Demystifying 'Invalid Cross Reference Id' errors in Salesforce

Written by
Pablo Gonzalez
Business Engineering Architect
March 20, 2022
min read

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As a Salesforce administrator, I'm sure you've seen a lot of errors when loading data to your org. Today I want to focus on a particular error: Invalid Cross Reference Id.

If you do a quick Google search, you'll see that most users get this error when inserting or uploading data, but it isn't clear precisely under which circumstances. In addition, not all data loading failures throw this specific error.

I know this error happens when the data has an invalid reference to an ID on a lookup or master-detail field, but again, some questions remain: does this affect all lookups? What does it mean for an ID to be invalid? Is it the same as an ID that was deleted?

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When this occurs

While writing this article, I went down the rabbit hole to understand what causes this error. I started by testing a few scenarios.

For all these, I'm using the Salesforce Inspector Chrome extension to try to reproduce the error when inserting contacts.

Invalid ID

I started by inserting a contact and specifying an AccountId that is not even a real ID, just the word NotReal.

When I tried to insert this, I got back a MALFORMED_ID error.

I understand from this that Salesforce is aware that NotReal is not an ID. This is not the same as saying that it isn't an account ID. Instead, Salesforce is saying: This is not an ID under any circumstances.

Ok, so that didn't throw the Invalid Cross Reference Id error. Let's try something else.

Wrong ID

Now I want to try specifying an existing ID but of the wrong object type. So I grabbed an opportunity ID and put it under AccountId:


So now Salesforce tells us that the Id is valid, but it doesn't belong to an account record.

Let's try to understand what this error means: Under the hood, Salesforce uses a relational database to store your data. In such database systems, every column will have what is known as an integrity constraint.

An integrity constraint defines what type of values or data types are allowed in a particular column. So, from this error, it sounds like the internal Salesforce database column has a constraint that only allows IDs that belong to the account object.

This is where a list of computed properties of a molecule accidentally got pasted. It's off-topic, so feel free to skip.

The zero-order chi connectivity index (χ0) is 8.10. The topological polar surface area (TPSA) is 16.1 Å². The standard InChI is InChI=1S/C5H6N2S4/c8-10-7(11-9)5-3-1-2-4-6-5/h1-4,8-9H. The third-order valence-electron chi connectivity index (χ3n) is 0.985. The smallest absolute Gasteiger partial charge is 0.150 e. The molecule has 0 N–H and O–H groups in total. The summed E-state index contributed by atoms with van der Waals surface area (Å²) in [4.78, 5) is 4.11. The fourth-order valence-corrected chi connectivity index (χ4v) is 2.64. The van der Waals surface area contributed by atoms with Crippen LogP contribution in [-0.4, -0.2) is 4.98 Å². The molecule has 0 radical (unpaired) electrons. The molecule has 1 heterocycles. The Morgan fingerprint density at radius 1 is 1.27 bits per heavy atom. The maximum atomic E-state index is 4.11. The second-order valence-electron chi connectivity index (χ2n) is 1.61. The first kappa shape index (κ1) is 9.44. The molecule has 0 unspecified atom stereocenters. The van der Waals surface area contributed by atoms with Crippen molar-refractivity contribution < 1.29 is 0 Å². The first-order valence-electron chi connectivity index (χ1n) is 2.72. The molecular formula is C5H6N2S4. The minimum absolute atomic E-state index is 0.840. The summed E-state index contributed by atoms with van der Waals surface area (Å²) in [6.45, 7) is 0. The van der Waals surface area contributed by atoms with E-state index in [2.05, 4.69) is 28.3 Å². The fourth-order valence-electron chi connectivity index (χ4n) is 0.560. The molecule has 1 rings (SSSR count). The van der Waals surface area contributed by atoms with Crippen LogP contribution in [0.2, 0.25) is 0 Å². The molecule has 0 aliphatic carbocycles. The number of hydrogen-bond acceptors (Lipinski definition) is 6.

Still no sign of our precious error message, though.

Non-existing ID

Now let's try with an account ID, but let's change a few characters to make it invalid. This should be different because it resembles an ID, it is of the correct object type, but it just doesn't exist (and it has never existed):


Well, we are almost there! At least now we are seeing the words cross-reference.

Deleted ID

Now let’s try specifying the ID of an account record that was deleted. This throws an ENTITY_IS_DELETED error message.

I hadn't seen this particular error before, but it's good to know that Salesforce will not throw a vague error message when a record is deleted. You'll know immediately that is the case.

When I got to this part of the exercise, I was a little confused about why I hadn't seen the Invalid Cross Reference Id error. How come it's all over Google, but I don't see it?

Non-existing User Id

Finally, I decided to update an existing account record and update the OwnerId field to a non-existent user ID. Lo and behold, this finally threw the error message I was looking for:

It appears that this error message is reserved for user and profile IDs. Again, this seems to be an error from the Oracle database that Salesforce uses behind the scenes, as cross references are a type of mapping in such systems.

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How to get rid of it

Based on everything we've seen throughout the article, we can see that we need to make sure that any ID in our data exists in the target org to prevent these and other errors.

A good exercise is to take the ID throwing the error and put it at the end of the Salesforce URL (easier in Salesforce Classic) to confirm if the record actually exists or is of the correct type.

For example, this is what I see if I put an ID that doesn't exist.

So that’s it! I hope you learned something (I did!)

Until the next post.

Written by
Pablo Gonzalez

Pablo is a Business Engineering Architect at Salto. He is the developer of and has 11 years of development experience in all things Salesforce.

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